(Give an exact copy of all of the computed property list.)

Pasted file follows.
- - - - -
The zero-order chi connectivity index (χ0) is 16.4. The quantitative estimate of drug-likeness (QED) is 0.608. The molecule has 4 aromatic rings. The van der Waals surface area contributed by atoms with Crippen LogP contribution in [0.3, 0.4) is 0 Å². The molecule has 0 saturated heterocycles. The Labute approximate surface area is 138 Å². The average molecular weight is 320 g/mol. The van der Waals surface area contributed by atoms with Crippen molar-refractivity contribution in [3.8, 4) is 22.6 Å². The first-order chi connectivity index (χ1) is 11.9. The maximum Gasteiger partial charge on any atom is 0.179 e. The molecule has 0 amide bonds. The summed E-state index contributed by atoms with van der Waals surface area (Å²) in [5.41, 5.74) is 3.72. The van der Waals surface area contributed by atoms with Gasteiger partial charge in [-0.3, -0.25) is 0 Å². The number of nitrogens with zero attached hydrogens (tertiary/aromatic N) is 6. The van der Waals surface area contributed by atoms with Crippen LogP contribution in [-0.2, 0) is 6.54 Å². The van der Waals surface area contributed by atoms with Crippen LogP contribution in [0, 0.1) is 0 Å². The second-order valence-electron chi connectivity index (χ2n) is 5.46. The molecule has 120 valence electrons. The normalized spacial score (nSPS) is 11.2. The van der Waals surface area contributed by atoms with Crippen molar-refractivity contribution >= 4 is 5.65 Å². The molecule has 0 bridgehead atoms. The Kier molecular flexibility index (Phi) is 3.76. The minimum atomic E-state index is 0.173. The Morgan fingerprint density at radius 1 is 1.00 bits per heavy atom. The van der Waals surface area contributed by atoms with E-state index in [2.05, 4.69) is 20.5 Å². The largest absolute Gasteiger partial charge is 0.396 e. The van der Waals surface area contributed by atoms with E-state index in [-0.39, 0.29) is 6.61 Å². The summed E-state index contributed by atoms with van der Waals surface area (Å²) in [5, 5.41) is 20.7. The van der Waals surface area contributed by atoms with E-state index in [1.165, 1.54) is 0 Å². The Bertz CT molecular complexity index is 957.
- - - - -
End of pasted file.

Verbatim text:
The zero-order chi connectivity index (χ0) is 16.4. The quantitative estimate of drug-likeness (QED) is 0.608. The molecule has 4 aromatic rings. The van der Waals surface area contributed by atoms with Crippen LogP contribution in [0.3, 0.4) is 0 Å². The molecule has 0 saturated heterocycles. The Labute approximate surface area is 138 Å². The average molecular weight is 320 g/mol. The van der Waals surface area contributed by atoms with Crippen molar-refractivity contribution in [3.8, 4) is 22.6 Å². The first-order chi connectivity index (χ1) is 11.9. The maximum Gasteiger partial charge on any atom is 0.179 e. The molecule has 0 amide bonds. The summed E-state index contributed by atoms with van der Waals surface area (Å²) in [5.41, 5.74) is 3.72. The van der Waals surface area contributed by atoms with Gasteiger partial charge in [-0.3, -0.25) is 0 Å². The number of nitrogens with zero attached hydrogens (tertiary/aromatic N) is 6. The van der Waals surface area contributed by atoms with Crippen LogP contribution in [-0.2, 0) is 6.54 Å². The van der Waals surface area contributed by atoms with Crippen LogP contribution in [0, 0.1) is 0 Å². The second-order valence-electron chi connectivity index (χ2n) is 5.46. The molecule has 120 valence electrons. The normalized spacial score (nSPS) is 11.2. The van der Waals surface area contributed by atoms with Crippen molar-refractivity contribution >= 4 is 5.65 Å². The molecule has 0 bridgehead atoms. The Kier molecular flexibility index (Phi) is 3.76. The minimum atomic E-state index is 0.173. The Morgan fingerprint density at radius 1 is 1.00 bits per heavy atom. The van der Waals surface area contributed by atoms with E-state index in [2.05, 4.69) is 20.5 Å². The largest absolute Gasteiger partial charge is 0.396 e. The van der Waals surface area contributed by atoms with E-state index in [-0.39, 0.29) is 6.61 Å². The summed E-state index contributed by atoms with van der Waals surface area (Å²) in [5, 5.41) is 20.7. The van der Waals surface area contributed by atoms with E-state index in [1.165, 1.54) is 0 Å². The Bertz CT molecular complexity index is 957.